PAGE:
Joint recesses with bone erosion are more likely to exhibit greater severity of joint inflammation on ultrasound (US) examination, according to a study published online Oct. 25 in the Journal of Clinical Ultrasound.
York Kiat Tan, from Singapore General Hospital, and colleagues used an extended 36-joint sonographic examination in 30 patients with rheumatoid arthritis to identify joints commonly exhibiting bone erosion. A combined US score (CUS) was calculated by summing power Doppler (PD) and gray-scale (GS) joint inflammation scores (semi-quantitative [0 to 3] grading) at each joint recess.
The researchers observed bone erosion in 144 of 1,080 joints (13.3 percent) and 189 of 1,800 joint recesses (10.5 percent). The wrist (34 percent of 144), first metatarsophalangeal joint (13.2 percent), thumb interphalangeal joint (9 percent), second metacarpophalangeal joint (MCPJ; 7.6 percent), and third MCPJ (7.6 percent) were the joints most frequently associated with bone erosion. With and without bone erosion, mean US scores for joint recesses were a PD of 0.36 versus 0.01; GS of 1.77 versus 0.47; and CUS of 2.13 versus 0.49.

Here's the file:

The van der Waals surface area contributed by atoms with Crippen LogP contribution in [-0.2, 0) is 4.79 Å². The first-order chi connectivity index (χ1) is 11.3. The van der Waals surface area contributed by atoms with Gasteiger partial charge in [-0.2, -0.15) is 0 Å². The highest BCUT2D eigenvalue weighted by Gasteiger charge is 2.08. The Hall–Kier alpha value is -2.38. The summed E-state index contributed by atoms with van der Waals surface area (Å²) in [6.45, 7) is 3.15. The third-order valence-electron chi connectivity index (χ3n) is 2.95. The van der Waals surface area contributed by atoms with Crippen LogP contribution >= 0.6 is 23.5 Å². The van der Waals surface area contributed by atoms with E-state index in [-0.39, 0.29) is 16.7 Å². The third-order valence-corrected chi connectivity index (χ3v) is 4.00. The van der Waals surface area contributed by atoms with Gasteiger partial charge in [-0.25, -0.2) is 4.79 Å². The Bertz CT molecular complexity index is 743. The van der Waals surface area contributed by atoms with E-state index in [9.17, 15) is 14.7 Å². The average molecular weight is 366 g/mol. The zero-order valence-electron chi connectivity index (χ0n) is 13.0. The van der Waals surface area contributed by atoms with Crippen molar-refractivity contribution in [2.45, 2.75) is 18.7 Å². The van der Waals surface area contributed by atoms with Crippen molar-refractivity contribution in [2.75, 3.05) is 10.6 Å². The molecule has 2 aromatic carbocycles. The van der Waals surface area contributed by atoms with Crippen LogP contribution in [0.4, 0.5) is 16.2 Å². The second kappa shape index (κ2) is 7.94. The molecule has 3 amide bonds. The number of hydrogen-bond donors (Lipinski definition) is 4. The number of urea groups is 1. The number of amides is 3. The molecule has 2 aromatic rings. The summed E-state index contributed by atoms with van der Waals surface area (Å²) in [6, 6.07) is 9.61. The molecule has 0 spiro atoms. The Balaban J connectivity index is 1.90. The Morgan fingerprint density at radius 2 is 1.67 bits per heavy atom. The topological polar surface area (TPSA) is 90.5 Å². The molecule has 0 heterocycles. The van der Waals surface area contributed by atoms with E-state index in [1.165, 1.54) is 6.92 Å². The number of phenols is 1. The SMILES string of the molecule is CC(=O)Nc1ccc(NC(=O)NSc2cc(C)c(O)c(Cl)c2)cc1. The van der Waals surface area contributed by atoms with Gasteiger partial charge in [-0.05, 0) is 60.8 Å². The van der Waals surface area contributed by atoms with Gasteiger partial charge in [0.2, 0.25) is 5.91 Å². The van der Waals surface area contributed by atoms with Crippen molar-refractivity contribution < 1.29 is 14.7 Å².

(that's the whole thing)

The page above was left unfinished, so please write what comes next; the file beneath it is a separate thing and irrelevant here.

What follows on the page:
"Our findings extend the current recommendations, which have focused mainly on US of small joints of the hand and feet, and address the gaps in the literature by including more peripheral joint sites in the US assessment," the authors write.
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